Professor Paul Glewwe from the University of Minnesota found that the parents of the Vietnamese students taking part in the exam had a much lower educational background and less wealth than their peers in other countries. “The 10 percent of the most disadvantaged children in Vietnam – and they grow up in very poor households – those children do better than the average American child,” OECD Education Director Andreas Schleicher said, as cited by CNN. Vietnam shows that one does not need a developed economy to have a quality education, he said.
What many researchers found was that there were certain commonalities in the education systems of Singapore and Vietnam. One of them is curriculum. Their curricula are focused on both academic as well as practical skills. In other words, they are designed for students to gain deep understanding and knowledge of core theoretical concepts as well as the ability to apply them in real life situations. As a result, students love to inquire, learn and apply their knowledge.
Myanmar’s curriculum, on the other hand, is outdated and disconnected. Take high school math for example. Each chapter is treated as entirely separate from another and questions do not test students’ ability to use various concepts from different chapters to solve real-life problems.
English is the language of science and technology. It is also the language of the Internet. If you have a good command of English and a good Internet connection, you can educate yourself by using free education websites like Khan Academy, Coursera and so on. Google search and the worldwide web have allowed students to move away from mere memorization to focusing on query, learning, collaboration and application. However, the teaching of English in Myanmar schools leaves much to be desired.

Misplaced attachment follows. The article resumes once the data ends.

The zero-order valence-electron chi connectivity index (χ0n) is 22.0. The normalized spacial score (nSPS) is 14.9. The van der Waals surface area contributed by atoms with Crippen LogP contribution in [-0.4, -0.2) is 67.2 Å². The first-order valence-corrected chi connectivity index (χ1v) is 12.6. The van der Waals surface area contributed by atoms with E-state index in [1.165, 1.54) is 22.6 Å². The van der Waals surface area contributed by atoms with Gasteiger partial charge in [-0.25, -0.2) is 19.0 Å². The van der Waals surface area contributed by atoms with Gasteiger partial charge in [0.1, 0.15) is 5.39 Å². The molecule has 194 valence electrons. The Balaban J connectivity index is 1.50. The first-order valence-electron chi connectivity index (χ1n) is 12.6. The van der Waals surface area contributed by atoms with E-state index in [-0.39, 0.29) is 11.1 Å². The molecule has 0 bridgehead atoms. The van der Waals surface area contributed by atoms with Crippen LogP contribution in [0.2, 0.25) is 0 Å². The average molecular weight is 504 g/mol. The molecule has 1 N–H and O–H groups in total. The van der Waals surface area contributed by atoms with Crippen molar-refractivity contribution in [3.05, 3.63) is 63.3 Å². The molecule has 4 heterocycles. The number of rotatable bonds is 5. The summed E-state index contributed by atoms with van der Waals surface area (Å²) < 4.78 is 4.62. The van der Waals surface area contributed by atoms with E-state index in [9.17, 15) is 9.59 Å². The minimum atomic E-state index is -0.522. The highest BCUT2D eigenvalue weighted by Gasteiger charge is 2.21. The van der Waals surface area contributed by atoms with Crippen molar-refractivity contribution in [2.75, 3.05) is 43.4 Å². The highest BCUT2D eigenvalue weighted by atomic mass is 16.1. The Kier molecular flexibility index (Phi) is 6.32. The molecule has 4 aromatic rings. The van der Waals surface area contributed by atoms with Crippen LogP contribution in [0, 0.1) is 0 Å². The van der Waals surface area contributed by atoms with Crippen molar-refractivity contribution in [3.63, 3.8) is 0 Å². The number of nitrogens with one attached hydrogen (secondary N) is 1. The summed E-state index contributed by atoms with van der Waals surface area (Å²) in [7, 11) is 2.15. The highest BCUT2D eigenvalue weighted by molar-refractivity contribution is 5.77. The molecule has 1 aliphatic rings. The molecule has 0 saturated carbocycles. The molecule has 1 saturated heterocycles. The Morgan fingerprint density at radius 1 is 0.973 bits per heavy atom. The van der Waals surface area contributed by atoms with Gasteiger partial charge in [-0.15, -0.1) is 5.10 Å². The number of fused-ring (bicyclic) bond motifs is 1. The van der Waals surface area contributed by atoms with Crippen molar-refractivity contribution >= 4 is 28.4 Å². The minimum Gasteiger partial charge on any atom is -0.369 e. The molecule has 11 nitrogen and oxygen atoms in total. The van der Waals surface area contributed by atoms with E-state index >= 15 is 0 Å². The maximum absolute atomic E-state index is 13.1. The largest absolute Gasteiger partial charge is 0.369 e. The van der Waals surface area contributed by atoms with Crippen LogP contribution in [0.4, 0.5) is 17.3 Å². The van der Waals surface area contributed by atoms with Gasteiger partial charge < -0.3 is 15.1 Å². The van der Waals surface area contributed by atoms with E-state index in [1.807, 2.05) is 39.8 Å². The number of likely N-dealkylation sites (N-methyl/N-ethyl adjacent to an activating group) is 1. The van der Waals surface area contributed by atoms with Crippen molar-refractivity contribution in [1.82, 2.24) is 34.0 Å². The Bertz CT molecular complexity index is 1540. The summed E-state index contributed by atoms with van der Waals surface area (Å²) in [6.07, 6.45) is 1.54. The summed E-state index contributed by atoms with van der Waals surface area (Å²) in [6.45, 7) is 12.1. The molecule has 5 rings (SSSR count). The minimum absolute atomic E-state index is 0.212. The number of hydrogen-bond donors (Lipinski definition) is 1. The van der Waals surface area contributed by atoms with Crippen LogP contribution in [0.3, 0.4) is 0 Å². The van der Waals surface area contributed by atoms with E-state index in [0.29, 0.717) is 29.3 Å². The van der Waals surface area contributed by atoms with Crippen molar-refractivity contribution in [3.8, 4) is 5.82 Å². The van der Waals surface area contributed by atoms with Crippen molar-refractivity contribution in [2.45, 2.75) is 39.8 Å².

To gauge the level of English literacy among Myanmar’s working youth, I surveyed job applicants at Consult-Myanmar in February. Ten out of 11 shortlisted applicants had attended at least one English course and were able to produce certificates of completion. They were also asked, before sitting for a simple English test, to rate their English language ability – only 1 chose ‘basic’; 6 ‘fair’; 3 ‘good’; and 1 ‘excellent’. The test results are not encouraging in spite of the candidates’ modest confidence. None of them was able to get a perfect score, even though the comprehension passage was fairly easy. They all stumbled over open-ended writing, being unable to write more than three to four sentences, not to mention that those sentences were full of grammatical mistakes.
I have always been skeptical of the quality of most private English courses in Myanmar that sprang up amid lack of government regulation of private schools and language centers. The test results reinforce my hypothesis that most Myanmar youths’ command of English is still basic despite what they say about how good their English is and how many external courses they take.